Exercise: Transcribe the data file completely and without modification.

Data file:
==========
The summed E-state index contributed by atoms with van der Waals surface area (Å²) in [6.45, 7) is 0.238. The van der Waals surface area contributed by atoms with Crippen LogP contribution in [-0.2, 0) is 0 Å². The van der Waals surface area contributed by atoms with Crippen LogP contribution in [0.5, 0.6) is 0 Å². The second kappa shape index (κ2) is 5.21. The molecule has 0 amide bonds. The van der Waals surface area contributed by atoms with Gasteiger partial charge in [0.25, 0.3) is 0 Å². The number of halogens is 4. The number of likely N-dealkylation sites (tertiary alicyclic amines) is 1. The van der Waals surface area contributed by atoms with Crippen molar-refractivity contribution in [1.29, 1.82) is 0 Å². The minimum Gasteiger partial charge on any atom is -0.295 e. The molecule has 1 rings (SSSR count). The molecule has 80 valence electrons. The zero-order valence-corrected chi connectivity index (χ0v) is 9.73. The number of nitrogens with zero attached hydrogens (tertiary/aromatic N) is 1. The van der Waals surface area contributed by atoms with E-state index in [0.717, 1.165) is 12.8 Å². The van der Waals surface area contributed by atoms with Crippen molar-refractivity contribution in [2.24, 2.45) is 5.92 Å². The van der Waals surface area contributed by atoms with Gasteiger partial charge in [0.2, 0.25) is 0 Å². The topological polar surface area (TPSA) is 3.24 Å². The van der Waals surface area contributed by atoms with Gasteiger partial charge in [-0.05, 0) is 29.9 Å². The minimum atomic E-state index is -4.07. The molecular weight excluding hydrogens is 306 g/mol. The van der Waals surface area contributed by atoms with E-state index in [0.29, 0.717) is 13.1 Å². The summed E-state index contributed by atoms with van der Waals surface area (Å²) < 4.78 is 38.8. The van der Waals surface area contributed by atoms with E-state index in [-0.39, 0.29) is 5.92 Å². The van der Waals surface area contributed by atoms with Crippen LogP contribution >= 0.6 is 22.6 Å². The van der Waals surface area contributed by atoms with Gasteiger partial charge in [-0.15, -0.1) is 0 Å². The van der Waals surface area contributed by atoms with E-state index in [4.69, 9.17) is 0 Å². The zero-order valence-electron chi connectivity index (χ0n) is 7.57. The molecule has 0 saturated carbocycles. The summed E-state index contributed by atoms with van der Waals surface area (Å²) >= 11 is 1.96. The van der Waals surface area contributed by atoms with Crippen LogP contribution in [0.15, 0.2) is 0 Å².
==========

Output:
The summed E-state index contributed by atoms with van der Waals surface area (Å²) in [6.45, 7) is 0.238. The van der Waals surface area contributed by atoms with Crippen LogP contribution in [-0.2, 0) is 0 Å². The van der Waals surface area contributed by atoms with Crippen LogP contribution in [0.5, 0.6) is 0 Å². The second kappa shape index (κ2) is 5.21. The molecule has 0 amide bonds. The van der Waals surface area contributed by atoms with Gasteiger partial charge in [0.25, 0.3) is 0 Å². The number of halogens is 4. The number of likely N-dealkylation sites (tertiary alicyclic amines) is 1. The van der Waals surface area contributed by atoms with Crippen molar-refractivity contribution in [1.29, 1.82) is 0 Å². The minimum Gasteiger partial charge on any atom is -0.295 e. The molecule has 1 rings (SSSR count). The molecule has 80 valence electrons. The zero-order valence-corrected chi connectivity index (χ0v) is 9.73. The number of nitrogens with zero attached hydrogens (tertiary/aromatic N) is 1. The van der Waals surface area contributed by atoms with E-state index in [0.717, 1.165) is 12.8 Å². The van der Waals surface area contributed by atoms with Crippen molar-refractivity contribution in [2.24, 2.45) is 5.92 Å². The van der Waals surface area contributed by atoms with Gasteiger partial charge in [0.2, 0.25) is 0 Å². The topological polar surface area (TPSA) is 3.24 Å². The van der Waals surface area contributed by atoms with Gasteiger partial charge in [-0.05, 0) is 29.9 Å². The minimum atomic E-state index is -4.07. The molecular weight excluding hydrogens is 306 g/mol. The van der Waals surface area contributed by atoms with E-state index in [0.29, 0.717) is 13.1 Å². The summed E-state index contributed by atoms with van der Waals surface area (Å²) < 4.78 is 38.8. The van der Waals surface area contributed by atoms with E-state index in [-0.39, 0.29) is 5.92 Å². The van der Waals surface area contributed by atoms with Crippen LogP contribution >= 0.6 is 22.6 Å². The van der Waals surface area contributed by atoms with Gasteiger partial charge in [-0.15, -0.1) is 0 Å². The van der Waals surface area contributed by atoms with E-state index in [4.69, 9.17) is 0 Å². The zero-order valence-electron chi connectivity index (χ0n) is 7.57. The molecule has 0 saturated carbocycles. The summed E-state index contributed by atoms with van der Waals surface area (Å²) >= 11 is 1.96. The van der Waals surface area contributed by atoms with Crippen LogP contribution in [0.15, 0.2) is 0 Å².